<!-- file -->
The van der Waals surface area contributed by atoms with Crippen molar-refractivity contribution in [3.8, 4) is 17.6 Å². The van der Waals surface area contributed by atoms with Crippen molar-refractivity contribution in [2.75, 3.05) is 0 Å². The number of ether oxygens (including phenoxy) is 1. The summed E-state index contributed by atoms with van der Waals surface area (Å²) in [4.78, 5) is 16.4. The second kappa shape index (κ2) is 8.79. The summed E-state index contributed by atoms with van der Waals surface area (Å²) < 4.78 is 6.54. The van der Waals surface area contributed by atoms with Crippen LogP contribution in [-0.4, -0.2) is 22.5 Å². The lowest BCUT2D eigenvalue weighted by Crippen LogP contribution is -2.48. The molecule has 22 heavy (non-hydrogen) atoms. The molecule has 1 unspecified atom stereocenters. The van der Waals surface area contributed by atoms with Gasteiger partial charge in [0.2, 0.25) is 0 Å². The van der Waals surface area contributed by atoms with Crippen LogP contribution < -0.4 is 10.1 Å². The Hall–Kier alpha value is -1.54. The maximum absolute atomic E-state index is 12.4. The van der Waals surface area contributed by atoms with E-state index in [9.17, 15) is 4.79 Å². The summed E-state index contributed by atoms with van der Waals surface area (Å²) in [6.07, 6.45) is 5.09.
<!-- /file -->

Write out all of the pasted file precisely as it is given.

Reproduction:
The van der Waals surface area contributed by atoms with Crippen molar-refractivity contribution in [3.8, 4) is 17.6 Å². The van der Waals surface area contributed by atoms with Crippen molar-refractivity contribution in [2.75, 3.05) is 0 Å². The number of ether oxygens (including phenoxy) is 1. The summed E-state index contributed by atoms with van der Waals surface area (Å²) in [4.78, 5) is 16.4. The second kappa shape index (κ2) is 8.79. The summed E-state index contributed by atoms with van der Waals surface area (Å²) < 4.78 is 6.54. The van der Waals surface area contributed by atoms with Crippen LogP contribution in [-0.4, -0.2) is 22.5 Å². The lowest BCUT2D eigenvalue weighted by Crippen LogP contribution is -2.48. The molecule has 22 heavy (non-hydrogen) atoms. The molecule has 1 unspecified atom stereocenters. The van der Waals surface area contributed by atoms with Gasteiger partial charge in [0.2, 0.25) is 0 Å². The van der Waals surface area contributed by atoms with Crippen LogP contribution < -0.4 is 10.1 Å². The Hall–Kier alpha value is -1.54. The maximum absolute atomic E-state index is 12.4. The van der Waals surface area contributed by atoms with E-state index in [9.17, 15) is 4.79 Å². The summed E-state index contributed by atoms with van der Waals surface area (Å²) in [6.07, 6.45) is 5.09.